Am I a Good Person?
For the longest time, I had no doubt that I was a good person, a conviction that contributed a great deal to my personal identity and self assurance. Of late though, I’ve come to doubt my own goodness, and in the process, been facing a bit of an identity crisis. This led me to lay down a personal framework for leading a good life.
Why be good?
Why does being good matter so much in the first place? For most people, being good is almost a mental axiom, planted by repeated conditioning by family, society and academic organizations. If these axioms aren’t reinforced with rational explanations soon enough though, they may fall apart at the base during trying times, when our moral inclinations conflict with personal gains. To this end, I think it’s important to clearly understand why we should attempt to be good people:
1. Religion: All religions recommend that its followers lead a moral life and care for the well-being of others. This alone should be sufficient cause as long as a person’s belief in his or her religion is unshakeable. If religious edicts don’t do the job, ideas such as karma and adrsta phala, or perhaps the fear of purgatory and the desire for salvation, might do the trick.
2. Eudaimonia: According to Aristotle, eudaimonia, a life of true happiness and well-being, can best be achieved by being virtuous towards others. In other words, we maximize our own happiness by being good to others. Note that eudaimonia is characterized as true happiness, which is asserted as being superior to hedonistic pleasure seeking. In short, goodness is the only path to happiness.
3. Ethical Frameworks: Utilitarianism is the school of thought that individuals should aim to maximize happiness in this world; if you subscribe to this school, it follows that you should be good to others to maximize global happiness. Deontology, specifically Kant’s categorical imperative, postulates that you should always treat humanity as an end and not as a means. In simpler words, you should respect human dignity and rights; it follows from this that being good to others is the right thing to do.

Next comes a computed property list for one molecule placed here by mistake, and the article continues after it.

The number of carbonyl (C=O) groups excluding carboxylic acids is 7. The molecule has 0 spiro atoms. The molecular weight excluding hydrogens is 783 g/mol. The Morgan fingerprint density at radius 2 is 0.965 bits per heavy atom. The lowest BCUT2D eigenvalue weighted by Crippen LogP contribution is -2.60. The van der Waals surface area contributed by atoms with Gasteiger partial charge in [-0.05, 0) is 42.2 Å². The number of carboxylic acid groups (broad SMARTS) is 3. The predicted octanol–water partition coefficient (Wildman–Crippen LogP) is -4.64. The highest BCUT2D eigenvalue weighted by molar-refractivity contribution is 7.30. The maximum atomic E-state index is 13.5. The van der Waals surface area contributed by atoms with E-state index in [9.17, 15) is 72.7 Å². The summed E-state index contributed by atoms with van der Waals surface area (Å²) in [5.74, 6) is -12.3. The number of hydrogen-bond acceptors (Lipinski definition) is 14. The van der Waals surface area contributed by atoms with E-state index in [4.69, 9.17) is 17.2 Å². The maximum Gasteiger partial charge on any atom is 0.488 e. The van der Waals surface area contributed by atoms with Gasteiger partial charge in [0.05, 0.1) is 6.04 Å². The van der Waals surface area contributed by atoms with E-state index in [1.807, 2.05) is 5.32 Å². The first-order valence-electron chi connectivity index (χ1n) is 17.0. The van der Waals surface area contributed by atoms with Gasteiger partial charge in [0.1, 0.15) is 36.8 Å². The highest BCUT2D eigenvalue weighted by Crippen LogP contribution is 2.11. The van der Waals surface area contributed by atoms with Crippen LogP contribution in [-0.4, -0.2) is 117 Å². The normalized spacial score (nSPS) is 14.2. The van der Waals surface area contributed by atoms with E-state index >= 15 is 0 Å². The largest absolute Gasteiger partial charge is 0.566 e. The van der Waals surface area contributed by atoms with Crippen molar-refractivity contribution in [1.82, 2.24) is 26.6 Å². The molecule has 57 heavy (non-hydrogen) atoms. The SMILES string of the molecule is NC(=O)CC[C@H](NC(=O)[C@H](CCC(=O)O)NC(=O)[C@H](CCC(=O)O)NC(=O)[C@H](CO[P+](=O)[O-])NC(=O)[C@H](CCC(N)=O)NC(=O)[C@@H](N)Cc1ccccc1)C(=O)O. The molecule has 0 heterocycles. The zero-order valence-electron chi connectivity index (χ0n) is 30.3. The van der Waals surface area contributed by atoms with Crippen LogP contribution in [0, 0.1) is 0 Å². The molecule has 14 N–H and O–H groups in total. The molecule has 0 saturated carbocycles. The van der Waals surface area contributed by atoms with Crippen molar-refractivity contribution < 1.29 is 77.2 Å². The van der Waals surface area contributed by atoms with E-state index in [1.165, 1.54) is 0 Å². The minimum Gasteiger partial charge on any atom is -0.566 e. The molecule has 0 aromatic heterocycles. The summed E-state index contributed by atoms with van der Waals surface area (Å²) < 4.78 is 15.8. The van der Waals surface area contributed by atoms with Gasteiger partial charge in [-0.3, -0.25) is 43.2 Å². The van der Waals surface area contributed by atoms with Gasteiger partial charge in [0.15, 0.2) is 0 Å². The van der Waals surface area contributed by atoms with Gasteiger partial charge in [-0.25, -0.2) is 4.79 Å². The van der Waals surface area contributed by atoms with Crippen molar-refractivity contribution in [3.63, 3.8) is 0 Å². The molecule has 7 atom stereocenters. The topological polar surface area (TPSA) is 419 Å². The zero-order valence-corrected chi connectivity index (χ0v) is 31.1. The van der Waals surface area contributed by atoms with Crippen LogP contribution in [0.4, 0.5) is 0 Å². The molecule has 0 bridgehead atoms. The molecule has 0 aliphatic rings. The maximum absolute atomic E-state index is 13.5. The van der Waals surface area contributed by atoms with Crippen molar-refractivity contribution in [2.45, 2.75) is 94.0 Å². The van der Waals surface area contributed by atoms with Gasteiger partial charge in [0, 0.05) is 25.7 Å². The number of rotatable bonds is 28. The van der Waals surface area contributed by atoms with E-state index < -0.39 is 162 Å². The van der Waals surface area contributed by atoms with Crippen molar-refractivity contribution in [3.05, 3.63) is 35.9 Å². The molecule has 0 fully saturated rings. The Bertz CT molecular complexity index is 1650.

The next logical question to ask here is why one must be ethical in the first place. There’re many ways to approach this issue, but the argument that puts me at ease is that ethical frameworks are an evolutionary imperative – humankind evolves when humans learn to treat each other through the prism of mutually beneficial sets of logical rules. Thus, in the interest of evolution, we ought to be ethical, and ethics in turn command that we be good.
Evaluating your own goodness
Few, if any, would categorize themselves as bad people, but this surely doesn’t make us all good people by default. How then can we decide if we’ve been rational beings and heeded our calls to goodness? I’ve come to evaluate myself through the lens of six questions, laid out along two distinct spheres of life:
1. Family, Friends and Colleagues: The people with whom we come in contact during the course of our lives. For most of us, our impact on this world is measured by our impact on this small group of people. Here’s my checklist for my interaction with this group:
a. Have I consciously hurt anyone either through my action or inaction?
b. Have I been empathetic enough to recognize when I have unwilling hurt someone through my action or inaction?